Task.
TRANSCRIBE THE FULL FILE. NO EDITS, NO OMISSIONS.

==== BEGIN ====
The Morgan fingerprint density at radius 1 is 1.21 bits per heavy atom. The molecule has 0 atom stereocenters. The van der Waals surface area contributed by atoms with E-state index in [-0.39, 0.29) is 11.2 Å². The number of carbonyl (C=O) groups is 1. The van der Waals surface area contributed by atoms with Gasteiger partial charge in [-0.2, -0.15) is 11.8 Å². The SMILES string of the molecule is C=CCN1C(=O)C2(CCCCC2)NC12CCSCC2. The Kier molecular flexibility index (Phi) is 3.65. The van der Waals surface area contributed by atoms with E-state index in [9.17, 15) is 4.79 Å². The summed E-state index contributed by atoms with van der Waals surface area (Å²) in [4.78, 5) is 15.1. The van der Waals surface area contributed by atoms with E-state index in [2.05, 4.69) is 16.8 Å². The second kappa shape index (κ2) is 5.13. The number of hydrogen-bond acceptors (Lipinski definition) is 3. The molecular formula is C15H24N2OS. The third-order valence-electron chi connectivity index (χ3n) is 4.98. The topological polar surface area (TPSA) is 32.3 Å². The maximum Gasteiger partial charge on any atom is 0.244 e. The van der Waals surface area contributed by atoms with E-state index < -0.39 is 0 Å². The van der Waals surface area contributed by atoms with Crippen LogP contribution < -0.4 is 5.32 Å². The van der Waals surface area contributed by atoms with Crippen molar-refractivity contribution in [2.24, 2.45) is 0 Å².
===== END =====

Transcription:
The Morgan fingerprint density at radius 1 is 1.21 bits per heavy atom. The molecule has 0 atom stereocenters. The van der Waals surface area contributed by atoms with E-state index in [-0.39, 0.29) is 11.2 Å². The number of carbonyl (C=O) groups is 1. The van der Waals surface area contributed by atoms with Gasteiger partial charge in [-0.2, -0.15) is 11.8 Å². The SMILES string of the molecule is C=CCN1C(=O)C2(CCCCC2)NC12CCSCC2. The Kier molecular flexibility index (Phi) is 3.65. The van der Waals surface area contributed by atoms with E-state index in [9.17, 15) is 4.79 Å². The summed E-state index contributed by atoms with van der Waals surface area (Å²) in [4.78, 5) is 15.1. The van der Waals surface area contributed by atoms with E-state index in [2.05, 4.69) is 16.8 Å². The second kappa shape index (κ2) is 5.13. The number of hydrogen-bond acceptors (Lipinski definition) is 3. The molecular formula is C15H24N2OS. The third-order valence-electron chi connectivity index (χ3n) is 4.98. The topological polar surface area (TPSA) is 32.3 Å². The maximum Gasteiger partial charge on any atom is 0.244 e. The van der Waals surface area contributed by atoms with E-state index < -0.39 is 0 Å². The van der Waals surface area contributed by atoms with Crippen LogP contribution < -0.4 is 5.32 Å². The van der Waals surface area contributed by atoms with Crippen molar-refractivity contribution in [2.24, 2.45) is 0 Å².